- The Washington Times - Monday, October 11, 2004

MIAMI — Democratic presidential nominee Sen. John Kerry and civil rights activist the Rev. Jesse Jackson told black voters at a church here yesterday that President Bush’s support for a constitutional amendment against homosexual “marriage” shouldn’t be enough to earn their vote.

Mr. Kerry attended Mass at a Catholic church in North Miami, and then spoke during services at Friendship Missionary Baptist Church in Miami , as he and several black Democratic leaders tried to rally black voters.

“How many of you — someone from your family — married somebody of the same sex?” Mr. Jackson asked of the congregation of about 500. After nobody raised a hand, he asked, “Then how did that get in the middle of the agenda?”

“If your issues are cancer and Medicare and education and jobs and Social Security and decent housing, then how did someone else put their agenda in the front of the line?” he asked.

Following him a few minutes later, Mr. Kerry urged his audience to try to ignore diversions from the issues Mr. Jackson had mentioned.

“All they’re going to do is attack and attack and try and divert, and push some hot button that has nothing to do with the quality of your life on a daily basis,” the senator from Massachusetts said.

Both parties wonder how well black voters, who traditionally vote Democratic, will turn out to support Mr. Kerry on Nov. 2. The senator has invested time in the past two weeks visiting churches with primarily black congregations and meetings of ministers.

The issue of banning homosexuals from marrying is a wild card, with polls showing black voters overwhelmingly in support of such a ban.

But Mr. Kerry yesterday said, “Don’t let them fool you with these diversionary tactics.”

He appeared at yesterday’s service with Mr. Jackson and Rep. Sheila Jackson-Lee of Texas; Rep. Kendrick B. Meek of Florida; Mr. Meek’s mother, former Rep. Carrie Meek; and the Rev. Al Sharpton, who campaigned against Mr. Kerry for the Democratic presidential nomination.

“He’s fighting against liars and demons,” Mrs. Meek said.

Mr. Sharpton said, “I believe in my heart that the future of this country and the future of this world, and the world in which we have come to believe, will rest in our ability to come out in big numbers and elect this man on November 2.”

Mr. Kerry told the congregation he is taking steps to allay the grievance of many Florida blacks that their votes were not counted in 2000.

“Never again will a million African-Americans be denied their right to exercise their vote in the United States of America,” he said.

Before attending the two-hour Baptist service, Mr. Kerry attended Mass and took Communion at St. James Catholic Church in North Miami, where the Rev. Jean Pierre, who recently returned from a hurricane relief mission in Haiti, urged support for “our neighbors to the South.”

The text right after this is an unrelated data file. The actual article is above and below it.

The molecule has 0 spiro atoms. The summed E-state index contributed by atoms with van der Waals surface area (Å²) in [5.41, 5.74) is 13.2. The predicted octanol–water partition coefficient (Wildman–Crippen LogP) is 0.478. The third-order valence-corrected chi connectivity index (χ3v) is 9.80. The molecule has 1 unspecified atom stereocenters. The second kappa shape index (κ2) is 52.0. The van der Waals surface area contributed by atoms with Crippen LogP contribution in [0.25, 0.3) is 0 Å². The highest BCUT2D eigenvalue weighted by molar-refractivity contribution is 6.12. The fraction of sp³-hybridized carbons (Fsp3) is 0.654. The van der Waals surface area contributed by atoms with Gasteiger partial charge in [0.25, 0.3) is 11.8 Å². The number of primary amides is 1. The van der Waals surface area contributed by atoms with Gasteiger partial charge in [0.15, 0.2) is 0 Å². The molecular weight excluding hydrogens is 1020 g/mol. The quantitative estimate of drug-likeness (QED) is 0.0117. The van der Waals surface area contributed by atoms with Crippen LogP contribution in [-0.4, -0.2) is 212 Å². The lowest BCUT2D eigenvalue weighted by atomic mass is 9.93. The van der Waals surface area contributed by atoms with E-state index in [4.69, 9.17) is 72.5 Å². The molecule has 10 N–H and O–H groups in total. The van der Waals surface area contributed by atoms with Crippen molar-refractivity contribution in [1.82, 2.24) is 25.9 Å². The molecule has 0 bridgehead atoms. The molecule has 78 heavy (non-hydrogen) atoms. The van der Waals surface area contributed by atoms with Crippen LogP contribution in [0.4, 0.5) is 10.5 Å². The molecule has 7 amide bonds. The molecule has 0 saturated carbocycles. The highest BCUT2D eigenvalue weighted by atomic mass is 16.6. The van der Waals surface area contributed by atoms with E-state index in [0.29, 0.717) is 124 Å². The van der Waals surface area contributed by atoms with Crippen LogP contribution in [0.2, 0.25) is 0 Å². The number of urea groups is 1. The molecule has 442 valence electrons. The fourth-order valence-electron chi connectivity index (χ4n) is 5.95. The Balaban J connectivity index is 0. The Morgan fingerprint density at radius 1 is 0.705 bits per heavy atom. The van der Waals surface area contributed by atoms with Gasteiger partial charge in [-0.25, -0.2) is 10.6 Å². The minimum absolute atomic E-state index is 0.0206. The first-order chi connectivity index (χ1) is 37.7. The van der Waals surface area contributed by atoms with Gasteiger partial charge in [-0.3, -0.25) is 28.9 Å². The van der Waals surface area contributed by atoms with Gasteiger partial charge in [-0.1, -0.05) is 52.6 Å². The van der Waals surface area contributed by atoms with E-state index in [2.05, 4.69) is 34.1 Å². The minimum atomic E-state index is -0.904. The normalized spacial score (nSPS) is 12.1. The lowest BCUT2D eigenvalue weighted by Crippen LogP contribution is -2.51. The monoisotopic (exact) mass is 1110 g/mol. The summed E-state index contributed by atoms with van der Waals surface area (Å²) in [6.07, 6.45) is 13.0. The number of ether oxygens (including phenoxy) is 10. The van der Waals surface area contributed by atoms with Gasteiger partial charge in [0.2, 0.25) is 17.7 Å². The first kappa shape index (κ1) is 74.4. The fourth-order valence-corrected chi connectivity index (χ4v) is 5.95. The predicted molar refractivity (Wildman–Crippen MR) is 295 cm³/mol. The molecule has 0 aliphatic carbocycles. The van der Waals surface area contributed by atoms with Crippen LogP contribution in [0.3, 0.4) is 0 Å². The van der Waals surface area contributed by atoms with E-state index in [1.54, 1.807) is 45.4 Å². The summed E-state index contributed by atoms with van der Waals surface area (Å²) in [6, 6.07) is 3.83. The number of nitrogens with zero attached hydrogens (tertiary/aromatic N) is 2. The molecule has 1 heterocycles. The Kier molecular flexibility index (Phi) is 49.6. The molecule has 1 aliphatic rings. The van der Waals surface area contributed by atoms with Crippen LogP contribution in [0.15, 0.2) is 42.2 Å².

“We need to help them, so they don’t feel the need to come over here,” Father Pierre said.

Haitian refugees, who unlike Cubans are regularly returned home if caught on U.S. soil, is an important issue for voters here.

At a town hall meeting Saturday, Mr. Kerry was asked twice about the issue, and was asked again later that evening in interviews with local television stations.

In an interview, he seemed to agree with Father Pierre’s stance: “What we need to do — I am going to change the policy, but the way I’m going to change the policy initially is by helping people be able to stay in Haiti,” Mr. Kerry told WPBF-TV.

If the Catholic priest was trying to send a message to Mr. Kerry, Pastor Gaston E. Smith at the Baptist church was trying to send a message to his congregation.

“For every Goliath, God has a David,” he said. “For every Calvary’s cross, God has a Christ Jesus. To bring our country out of despair, discouragement, despondency and disgust, God has a John Kerry.”

Mr. Kerry mostly sat stolidly during the 20-minute sermon, nodding slightly.

Mr. Smith said God can work His will through the election.

“If he did it for Clinton, he can do it for you,” he said.

Speaking before the pastor, Mr. Kerry, as he often does at religious gatherings, tried to put Mr. Bush and his administration into a biblical context, though never mentioning them by name.

“Maybe these are the folks from Jeremiah, who are reminded they have eyes but do not see; they have ears, but do not hear,” he said.

Neither Mr. Bush nor Vice President Dick Cheney campaigned yesterday, with Mr. Bush spending time at his ranch in Crawford, Texas.

But their campaign roundly criticized Mr. Kerry’s running mate, Sen. John Edwards, who appeared on five different Sunday political talk shows, for contradicting himself and Mr. Kerry on the threat posed by Iraq before the war.

Mr. Sharpton said yesterday that he has buried the hatchet with Mr. Jackson, after the two had feuded on and off for years.

“We can’t keep telling young folks to quit fighting and doing each other wrong, and not do that ourselves,” he said, calling Mr. Jackson his “mentor.”

That prompted Mr. Kerry to use a line from Mr. Bush’s 2000 campaign, telling the congregation, “I tell you something folks, I am a uniter, not a divider.”

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